A third set of policy debates will be fought over the core elements of the liberal international order, which is threatened by the president’s “America First” agenda. The current global order and America’s position in it were experiencing strains before Trump took office. Indeed, a backlash against globalization marked by a growing wave of populist discontent was among the trends that smoothed his path to power. Revisionist powers like Russia, China, North Korea, and Iran were already challenging U.S. hegemony and attempting to undue the rules-based order that has prevailed since the end of World War II. Yet, until recently, the debate among U.S. foreign policy hands was over how best to preserve this order and maintain America’s leadership role in it. This is no longer the case. Trump believes that America “gets a raw deal from the liberal international order” and is hostile to the institutionalized alliances and agreements that undergird it. In lieu of an open, rules-based liberal order, he embraces mercantilism and populist nationalism. If Trump’s “America First” agenda is enacted, the United States would become just another country competing in an increasingly zero-sum environment where might makes right. It is not an exaggeration to say that by advocating this agenda, Trump ushered in a struggle for the soul of American foreign policy.
From a security perspective, the most acute threat comes from Trump’s readiness to blow up the web of alliances that have helped to prevent great power conflicts and contributed to America’s comparative advantage. Yet the United States would not need to tear up its treaties with Japan or South Korea or pull out of NATO in order to do potentially irrevocable harm. For example, America never recognized the Soviet seizure of the Baltic republics during the Cold War. By leaving open the question of whether the United States would come to their aid now or letting Russia off the hook for its illegal annexation of Ukraine, Trump could seriously undermine the NATO alliance. His public aversion to the European Union and enthusiasm for Brexit stokes the type of hyper nationalism that fueled numerous small wars and two really big ones.
Make no mistake: Now more than ever, domestic policy is a matter of national security. Trump’s potential to undermine the freedom of the press, rule of law, and faith in the democratic process are existential threats to the United States. The president declared war on the media and personally attacked individual journalists, including singling out one reporter during a speech to the Central Intelligence Agency. He has also alleged massive voter fraud to explain his losing the popular vote. No evidence of fraud exists, but this has not stopped the president from launching an investigation that could be used as a cover to suppress voting in states that opposed him. After stalling throughout the campaign on his tax returns, Trump’s team announced that he will never release them. The president has continued to retain a private security detail, whose use of force has been questioned, in addition to his Secret Service detail.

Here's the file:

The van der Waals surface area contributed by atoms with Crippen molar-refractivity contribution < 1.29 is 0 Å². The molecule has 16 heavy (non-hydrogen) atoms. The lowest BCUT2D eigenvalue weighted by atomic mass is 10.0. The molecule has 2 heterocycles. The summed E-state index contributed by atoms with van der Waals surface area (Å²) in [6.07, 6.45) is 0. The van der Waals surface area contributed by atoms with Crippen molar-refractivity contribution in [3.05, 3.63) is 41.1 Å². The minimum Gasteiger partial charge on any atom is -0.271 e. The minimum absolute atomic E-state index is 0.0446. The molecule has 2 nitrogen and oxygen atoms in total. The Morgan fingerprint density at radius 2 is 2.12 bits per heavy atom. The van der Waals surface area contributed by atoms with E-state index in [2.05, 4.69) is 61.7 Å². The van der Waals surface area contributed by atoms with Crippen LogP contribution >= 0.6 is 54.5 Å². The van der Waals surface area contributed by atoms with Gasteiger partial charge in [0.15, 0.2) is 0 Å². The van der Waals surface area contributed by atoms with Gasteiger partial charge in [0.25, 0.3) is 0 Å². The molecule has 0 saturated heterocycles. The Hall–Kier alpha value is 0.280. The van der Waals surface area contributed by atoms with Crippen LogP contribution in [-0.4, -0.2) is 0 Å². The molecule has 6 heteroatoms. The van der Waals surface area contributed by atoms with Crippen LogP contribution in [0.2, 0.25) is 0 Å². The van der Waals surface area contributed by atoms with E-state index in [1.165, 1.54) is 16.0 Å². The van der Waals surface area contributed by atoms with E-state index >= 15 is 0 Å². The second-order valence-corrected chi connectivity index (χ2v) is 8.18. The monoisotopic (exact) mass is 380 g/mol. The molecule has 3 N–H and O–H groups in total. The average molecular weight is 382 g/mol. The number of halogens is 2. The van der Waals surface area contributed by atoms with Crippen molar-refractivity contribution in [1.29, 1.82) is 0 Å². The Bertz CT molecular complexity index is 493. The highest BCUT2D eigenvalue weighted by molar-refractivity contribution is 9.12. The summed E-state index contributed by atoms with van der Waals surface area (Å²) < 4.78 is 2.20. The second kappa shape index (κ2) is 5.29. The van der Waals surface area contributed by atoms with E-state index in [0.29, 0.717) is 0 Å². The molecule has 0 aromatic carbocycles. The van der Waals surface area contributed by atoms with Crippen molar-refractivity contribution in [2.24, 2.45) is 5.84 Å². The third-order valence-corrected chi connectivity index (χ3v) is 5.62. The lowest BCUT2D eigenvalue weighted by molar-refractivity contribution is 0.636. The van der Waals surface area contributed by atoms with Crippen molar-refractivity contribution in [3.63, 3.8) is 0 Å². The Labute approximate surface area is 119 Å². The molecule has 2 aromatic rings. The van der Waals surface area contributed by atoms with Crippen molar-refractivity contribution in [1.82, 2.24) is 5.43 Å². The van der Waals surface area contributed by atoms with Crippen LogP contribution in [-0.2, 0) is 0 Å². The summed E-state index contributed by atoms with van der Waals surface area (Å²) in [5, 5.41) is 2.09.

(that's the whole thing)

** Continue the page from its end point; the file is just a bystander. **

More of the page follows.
Trump imposed a de facto religious test on immigration to the United States by banning refugees and immigrants from seven Muslim-majority countries, while giving Christians preference when making exceptions. He fired his acting attorney general, Sally Yates, after she refused to defend his immigration executive order on the grounds that it was not legal. In his official statement on the firing, the president alleged that Yates had “betrayed the Department of Justice”. After James Robart, a federal judge appointed by President George W. Bush, temporarily blocked the seven-country immigration ban from being enforced, the president took to Twitter to personally attack him too. Trump went so far as to question the judge’s authority and to tweet that Robart had “put our country in such peril” and therefore should be blamed if “something happens” (an allusion to a terrorist attack). The administration is complying with the temporary lifting of its travel ban despite the president’s histrionics, but Trump is creating conditions for a Constitutional crisis by questioning the authority of the judiciary.
Anyone who has studied authoritarian regimes will be familiar with these types of actions. Yet one need not have spent time studying or living in autocracies to recognize the dangers associated with them. Trump’s actions strike at the heart of the nation because they suggest a president who may not honor the Constitution or the checks and balances it mandates and individual rights it guarantees. If Trump’s “America First” agenda catalyzed a struggle for the soul of U.S. foreign policy then his actions on the domestic front have sounded the bell for an even more consequential battle: whether the country will remain a nation built upon the ideals of freedom, justice, and liberty, or succumb to the tyrannies that the founders tried to guard against.
Navigating the New Terrain
Most national security professionals, whether they are non-partisan or lean left or right, operate within a certain paradigm. There is a bipartisan consensus on maintaining the post-World War II order abroad and for upholding the rule of law and protecting civil liberties at home. Arguments within this paradigm may be ferocious, but they historically focused on how best to achieve common macro objectives. This is no longer the case.
We are faced with a president and a coterie of non-Senate confirmed advisors who want to remake America in his authoritarian image and may attempt to destroy the rules-based global order. Trump not only seeks to shred institutions and faith in them, but is also thin-skinned, intemperate, and demanding of unconditional loyalty. Thus, it is almost impossible to separate the man from his agenda or the way he is pursuing it. Where does that leave national security professionals committed to advancing U.S. national interests regardless of who is in the White House? There are no easy answers. Based on the above rubric, it is possible to posit several propositions.